IN reaction to our coverage and commentaries on the ongoing refugee crisis affecting Europe and other parts of the world, several readers have suggested our attention should be directed to the many displaced and otherwise persecuted people in our own country, rather than the plight of others.
That point of view – “worry about our own problems before worrying about someone else’s” – is wrong, and runs counter to the ideals of compassion we believe most of our countrymen as Filipinos and people of faith strive to uphold, however imperfectly. We live in a different country, not a different planet. The problem of people forced out of their homes by war and despotic rulers, left with no choice but to make a dangerous and all too often deadly trek to an uncertain future in search of a place where they can find a little safety and dignity is not a “Syrian problem,” or a “European problem,” or a “Muslim problem,” it is a human problem. Our sense of humanity demands that we be aware of it, and try to help.
That being said, we agree that our sense of humanity absolutely demands that we give no less attention to suffering within our own borders. The recent shocking revelations of brutality and murder purportedly carried out by paramilitary groups against Lumad communities in Surigao del Sur are, sadly, just the tip of the proverbial iceberg. Violence has displaced thousands of indigenous people throughout Mindanao, and affects other communities elsewhere. Thousands of people remain in dire straits in places affected by Typhoon Yolanda almost two years after that disaster struck, and in the time since, many more have been affected by other calamities that have not been as “newsworthy” by media but whose impacts are just as cruel, painful and devastating as the headline-making disasters for the victims. Even in the absence of natural or man-made disasters, the revelations in recent data from the UN Commission on Human Rights that nearly a quarter of the Philippine population live in slum areas and up to 1.3 million children have no permanent homes at all should shock and shame us into action.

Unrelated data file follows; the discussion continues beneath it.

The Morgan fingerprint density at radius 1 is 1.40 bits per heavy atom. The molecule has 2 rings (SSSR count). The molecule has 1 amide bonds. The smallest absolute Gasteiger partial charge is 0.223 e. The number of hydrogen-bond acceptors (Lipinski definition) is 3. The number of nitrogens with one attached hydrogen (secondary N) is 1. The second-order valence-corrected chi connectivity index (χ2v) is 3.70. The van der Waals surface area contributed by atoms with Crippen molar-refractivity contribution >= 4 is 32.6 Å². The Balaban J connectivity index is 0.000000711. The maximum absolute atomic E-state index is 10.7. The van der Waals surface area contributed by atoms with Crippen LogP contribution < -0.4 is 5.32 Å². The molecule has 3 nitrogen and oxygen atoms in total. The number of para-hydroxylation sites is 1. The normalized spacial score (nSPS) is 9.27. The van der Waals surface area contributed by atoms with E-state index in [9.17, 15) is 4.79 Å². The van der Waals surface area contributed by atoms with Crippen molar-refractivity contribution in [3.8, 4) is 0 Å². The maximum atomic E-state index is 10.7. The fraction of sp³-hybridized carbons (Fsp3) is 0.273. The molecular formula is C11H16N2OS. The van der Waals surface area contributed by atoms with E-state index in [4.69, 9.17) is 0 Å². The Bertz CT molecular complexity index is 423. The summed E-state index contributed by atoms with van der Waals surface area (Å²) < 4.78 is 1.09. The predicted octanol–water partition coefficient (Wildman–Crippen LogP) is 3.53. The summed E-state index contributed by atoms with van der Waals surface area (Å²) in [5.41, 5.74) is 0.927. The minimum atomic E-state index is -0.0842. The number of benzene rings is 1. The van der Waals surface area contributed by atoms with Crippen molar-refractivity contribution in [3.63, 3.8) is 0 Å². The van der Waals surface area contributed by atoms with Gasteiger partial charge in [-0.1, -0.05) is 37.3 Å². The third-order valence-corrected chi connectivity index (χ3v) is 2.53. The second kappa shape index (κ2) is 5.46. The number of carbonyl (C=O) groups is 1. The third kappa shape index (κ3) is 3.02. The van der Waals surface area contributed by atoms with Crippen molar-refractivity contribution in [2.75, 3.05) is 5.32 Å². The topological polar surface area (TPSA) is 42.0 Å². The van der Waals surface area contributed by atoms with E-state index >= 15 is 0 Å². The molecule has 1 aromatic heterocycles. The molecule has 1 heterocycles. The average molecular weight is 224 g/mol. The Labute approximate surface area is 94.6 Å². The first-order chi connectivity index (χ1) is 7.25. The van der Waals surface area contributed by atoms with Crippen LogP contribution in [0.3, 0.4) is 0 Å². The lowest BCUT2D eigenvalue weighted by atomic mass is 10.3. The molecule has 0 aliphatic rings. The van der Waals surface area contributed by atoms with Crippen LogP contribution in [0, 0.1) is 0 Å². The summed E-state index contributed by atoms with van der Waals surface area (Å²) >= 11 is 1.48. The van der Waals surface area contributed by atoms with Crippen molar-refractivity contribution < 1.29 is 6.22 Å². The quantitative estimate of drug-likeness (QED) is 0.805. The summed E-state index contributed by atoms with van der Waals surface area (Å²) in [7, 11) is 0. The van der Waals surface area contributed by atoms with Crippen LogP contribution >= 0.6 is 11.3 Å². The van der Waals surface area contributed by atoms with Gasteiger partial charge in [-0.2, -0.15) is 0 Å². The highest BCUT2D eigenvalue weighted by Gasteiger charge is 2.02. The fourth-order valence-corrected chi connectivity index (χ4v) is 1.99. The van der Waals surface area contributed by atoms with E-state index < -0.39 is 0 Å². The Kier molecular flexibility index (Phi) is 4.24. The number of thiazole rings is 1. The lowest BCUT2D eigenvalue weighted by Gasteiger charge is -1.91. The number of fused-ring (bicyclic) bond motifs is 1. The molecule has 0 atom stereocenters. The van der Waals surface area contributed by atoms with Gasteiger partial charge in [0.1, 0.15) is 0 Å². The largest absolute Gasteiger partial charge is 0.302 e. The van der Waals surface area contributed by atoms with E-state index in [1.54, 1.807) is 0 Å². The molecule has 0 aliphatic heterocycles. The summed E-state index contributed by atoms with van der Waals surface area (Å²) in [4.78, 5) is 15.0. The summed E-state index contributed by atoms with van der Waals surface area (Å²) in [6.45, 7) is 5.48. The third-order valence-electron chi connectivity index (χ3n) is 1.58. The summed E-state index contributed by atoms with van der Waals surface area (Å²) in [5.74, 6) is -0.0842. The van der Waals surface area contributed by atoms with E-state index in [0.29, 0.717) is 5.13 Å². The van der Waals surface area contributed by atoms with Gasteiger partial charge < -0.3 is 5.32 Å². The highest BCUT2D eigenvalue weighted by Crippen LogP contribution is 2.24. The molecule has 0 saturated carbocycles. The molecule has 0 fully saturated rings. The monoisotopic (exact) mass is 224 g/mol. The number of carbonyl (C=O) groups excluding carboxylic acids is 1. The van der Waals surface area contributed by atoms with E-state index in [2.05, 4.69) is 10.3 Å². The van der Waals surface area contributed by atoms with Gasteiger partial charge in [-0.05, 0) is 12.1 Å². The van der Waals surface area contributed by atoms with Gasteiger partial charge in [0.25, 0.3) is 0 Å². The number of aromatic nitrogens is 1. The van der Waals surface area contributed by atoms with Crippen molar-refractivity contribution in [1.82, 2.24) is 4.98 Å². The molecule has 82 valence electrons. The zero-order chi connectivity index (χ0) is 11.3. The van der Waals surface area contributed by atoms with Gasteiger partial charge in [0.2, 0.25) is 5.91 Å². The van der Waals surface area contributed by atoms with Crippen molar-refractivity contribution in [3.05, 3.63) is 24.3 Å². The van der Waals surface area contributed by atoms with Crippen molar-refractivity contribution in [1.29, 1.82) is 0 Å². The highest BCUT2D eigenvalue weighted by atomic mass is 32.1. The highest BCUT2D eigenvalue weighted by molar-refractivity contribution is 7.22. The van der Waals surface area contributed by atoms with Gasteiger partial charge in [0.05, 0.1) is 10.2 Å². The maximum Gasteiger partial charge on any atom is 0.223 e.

Be our care and concern need not be, and must not be selective. Exclusion, after all, is one of the chief culprits in all the misery suffered by people. The wonderful thing about compassion is that it has no natural limits; while we may realistically be able to do little more than to care for the plight of suffering people and to do our best to call the attention of others to it, that is still a powerful tool, because it encourages people to work together to find solutions. Caring gives the people who are suffering the one thing they need to start rebuilding their lives – hope. Let us not deny them that.
Let us never stop caring.